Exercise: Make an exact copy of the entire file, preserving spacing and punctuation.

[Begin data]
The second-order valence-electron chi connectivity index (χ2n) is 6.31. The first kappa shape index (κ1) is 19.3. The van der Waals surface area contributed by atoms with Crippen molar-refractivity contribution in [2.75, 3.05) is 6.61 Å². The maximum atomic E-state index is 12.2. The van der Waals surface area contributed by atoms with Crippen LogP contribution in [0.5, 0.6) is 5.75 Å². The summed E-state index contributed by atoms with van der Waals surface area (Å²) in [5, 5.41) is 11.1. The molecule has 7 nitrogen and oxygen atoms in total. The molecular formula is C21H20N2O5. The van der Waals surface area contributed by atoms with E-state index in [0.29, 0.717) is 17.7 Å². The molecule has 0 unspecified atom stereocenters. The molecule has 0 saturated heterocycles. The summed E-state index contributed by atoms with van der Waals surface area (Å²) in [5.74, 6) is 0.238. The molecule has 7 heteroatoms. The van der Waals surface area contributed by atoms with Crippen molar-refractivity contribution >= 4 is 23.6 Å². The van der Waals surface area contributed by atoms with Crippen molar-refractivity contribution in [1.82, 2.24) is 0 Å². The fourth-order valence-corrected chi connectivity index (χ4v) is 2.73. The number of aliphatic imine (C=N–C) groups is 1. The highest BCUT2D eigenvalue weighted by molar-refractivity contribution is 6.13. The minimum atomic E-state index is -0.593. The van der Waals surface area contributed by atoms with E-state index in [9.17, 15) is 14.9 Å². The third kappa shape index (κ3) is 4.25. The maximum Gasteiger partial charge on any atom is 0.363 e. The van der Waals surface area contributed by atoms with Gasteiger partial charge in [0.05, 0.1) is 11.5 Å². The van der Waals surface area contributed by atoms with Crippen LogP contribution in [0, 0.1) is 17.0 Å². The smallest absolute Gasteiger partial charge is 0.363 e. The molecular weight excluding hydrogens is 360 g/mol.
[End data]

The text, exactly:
The second-order valence-electron chi connectivity index (χ2n) is 6.31. The first kappa shape index (κ1) is 19.3. The van der Waals surface area contributed by atoms with Crippen molar-refractivity contribution in [2.75, 3.05) is 6.61 Å². The maximum atomic E-state index is 12.2. The van der Waals surface area contributed by atoms with Crippen LogP contribution in [0.5, 0.6) is 5.75 Å². The summed E-state index contributed by atoms with van der Waals surface area (Å²) in [5, 5.41) is 11.1. The molecule has 7 nitrogen and oxygen atoms in total. The molecular formula is C21H20N2O5. The van der Waals surface area contributed by atoms with E-state index in [0.29, 0.717) is 17.7 Å². The molecule has 0 unspecified atom stereocenters. The molecule has 0 saturated heterocycles. The summed E-state index contributed by atoms with van der Waals surface area (Å²) in [5.74, 6) is 0.238. The molecule has 7 heteroatoms. The van der Waals surface area contributed by atoms with Crippen molar-refractivity contribution >= 4 is 23.6 Å². The van der Waals surface area contributed by atoms with Crippen molar-refractivity contribution in [1.82, 2.24) is 0 Å². The fourth-order valence-corrected chi connectivity index (χ4v) is 2.73. The number of aliphatic imine (C=N–C) groups is 1. The highest BCUT2D eigenvalue weighted by molar-refractivity contribution is 6.13. The minimum atomic E-state index is -0.593. The van der Waals surface area contributed by atoms with E-state index in [9.17, 15) is 14.9 Å². The third kappa shape index (κ3) is 4.25. The maximum Gasteiger partial charge on any atom is 0.363 e. The van der Waals surface area contributed by atoms with Gasteiger partial charge in [0.05, 0.1) is 11.5 Å². The van der Waals surface area contributed by atoms with Crippen LogP contribution in [0, 0.1) is 17.0 Å². The smallest absolute Gasteiger partial charge is 0.363 e. The molecular weight excluding hydrogens is 360 g/mol.